When you start your clinical rotations in medical school, they say that you should not start with the specialty that you desire for your career. The thinking is that you need a rotation or two to work the kinks out. You need to get your bearings as a physician-in-training so that once you get to your chosen field, you are ready to impress.

Some medical students do not yet know what specialty they are interested in, but I was firmly committed to pediatrics. So when I got my schedule and saw pediatrics listed as my first rotation, I was nervous that my chances of making the best first impression would be hindered but was determined to not let that happen.

Although my white coat was bestowed to me during medical student orientation, I had not had much opportunity to don it until my clinical rotations started. With too few hours of sleep behind me, I decided to iron my white coat, hoping my professional appearance would help add to my first impression. Not only did I need to impress my supervisors, but also earn the trust and respect of my patients. My ironing board at the time was a small tabletop board, which I lay on the floor of my bedroom and knelt beside. In my haste, the edge of the iron grazed the fleshy part of my thigh above my knee, branding me with a linear scar that would shine as a pearly reminder of this first day for years to come.

As a pediatrics resident, each time I pushed a leg through my scrub pants, I saw this scar and remembered those first-day nerves. On the days in the middle of the winter when the hours are long and the thanks are few, it felt good to remember the days when I was so eager to be the best doctor I could be. Most days of my training were spent dressing in the dark while my husband and the rest of the world around us lay sleeping. My scrubs and fleece jackets were barely different from my pajamas and my hair spent more days in ponytails than not. However, my scar reminded me of a day when I ironed my jacket and although the skin on my left thigh stung from its new mark, I never let the smile fade from my face. Eleven years later I find it hard to see the scar anymore but will always remember its significance.

Merry & Bright

What makes your holiday season bright? Over the past few weeks, I have seen my friends and family literally illuminated by the light from menorahs and Christmas trees. The faces I love are shining bright and seeing this makes my holiday season merry. I love watching you open your Secret Snowman gift at work, receiving your holiday card in the mail, and shopping for your gifts. These simple joys give back more than they cost.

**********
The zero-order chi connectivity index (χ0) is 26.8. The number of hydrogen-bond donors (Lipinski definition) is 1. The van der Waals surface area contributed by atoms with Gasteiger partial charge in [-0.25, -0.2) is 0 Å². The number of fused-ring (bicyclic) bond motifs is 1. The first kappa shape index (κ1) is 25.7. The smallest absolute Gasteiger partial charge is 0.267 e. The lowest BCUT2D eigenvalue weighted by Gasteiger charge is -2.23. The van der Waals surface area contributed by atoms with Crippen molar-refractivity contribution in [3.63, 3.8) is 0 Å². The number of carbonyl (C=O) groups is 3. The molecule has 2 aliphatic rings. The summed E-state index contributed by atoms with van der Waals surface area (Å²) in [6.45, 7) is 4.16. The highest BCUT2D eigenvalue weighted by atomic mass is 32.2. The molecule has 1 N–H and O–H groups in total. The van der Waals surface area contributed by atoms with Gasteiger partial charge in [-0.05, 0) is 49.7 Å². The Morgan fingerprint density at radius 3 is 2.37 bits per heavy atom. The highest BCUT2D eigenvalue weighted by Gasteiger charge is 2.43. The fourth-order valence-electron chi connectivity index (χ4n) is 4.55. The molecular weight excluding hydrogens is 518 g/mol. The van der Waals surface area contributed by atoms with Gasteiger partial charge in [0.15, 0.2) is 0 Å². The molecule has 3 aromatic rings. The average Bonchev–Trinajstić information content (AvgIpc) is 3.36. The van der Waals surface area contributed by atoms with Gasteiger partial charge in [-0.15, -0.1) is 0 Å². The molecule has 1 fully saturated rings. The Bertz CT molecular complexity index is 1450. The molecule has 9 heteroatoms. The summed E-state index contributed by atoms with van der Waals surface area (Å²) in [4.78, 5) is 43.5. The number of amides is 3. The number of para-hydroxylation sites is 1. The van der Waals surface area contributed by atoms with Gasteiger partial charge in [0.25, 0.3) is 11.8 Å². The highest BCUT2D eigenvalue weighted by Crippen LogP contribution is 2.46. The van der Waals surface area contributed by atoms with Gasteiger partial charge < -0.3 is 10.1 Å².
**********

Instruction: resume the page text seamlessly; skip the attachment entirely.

In a season of commercialization, I strive help my children learn the values that Jesus taught, like humility, service, compassion, and sacrifice. How do we bring light to others? I mentally tally the charitable things we have done this season, the gifts we have gathered for others that are unexpected, and the good deeds we have performed. I wonder if my children are learning from these things or if they are unnoticed in the hustle of the season. I worry whether it is enough. It reminds me to be intentional, slow down, and listen.

Like many people, the last few weeks have been a reminder of how much I have to be grateful this Christmas. It seems every time I see the news there are more people being victimized by sexual predators, displaced by fires, or marginalized by politicians and I feel this weighing heavily on my heart. As I trod forth though, I know that even in the darkness, the light will eventually shine. And I have seen this too. This week I celebrated with a mother who got good news on genetic testing results that could have changed her life; I was hugged by a mother who was able to give her children extra Christmas gifts through the kindness of strangers; I held a teenager facing an unexpected pregnancy and helped her find comfort in the steps ahead. This season is painful for so many, and if that is you, I hope you too find your light. Know that I see it in you.

The people who walked in darkness

have seen a great light;

Those who lived in a land of deep darkness—

on them light has shined.

Isaiah 9:2 NRSV

Merry Christmas!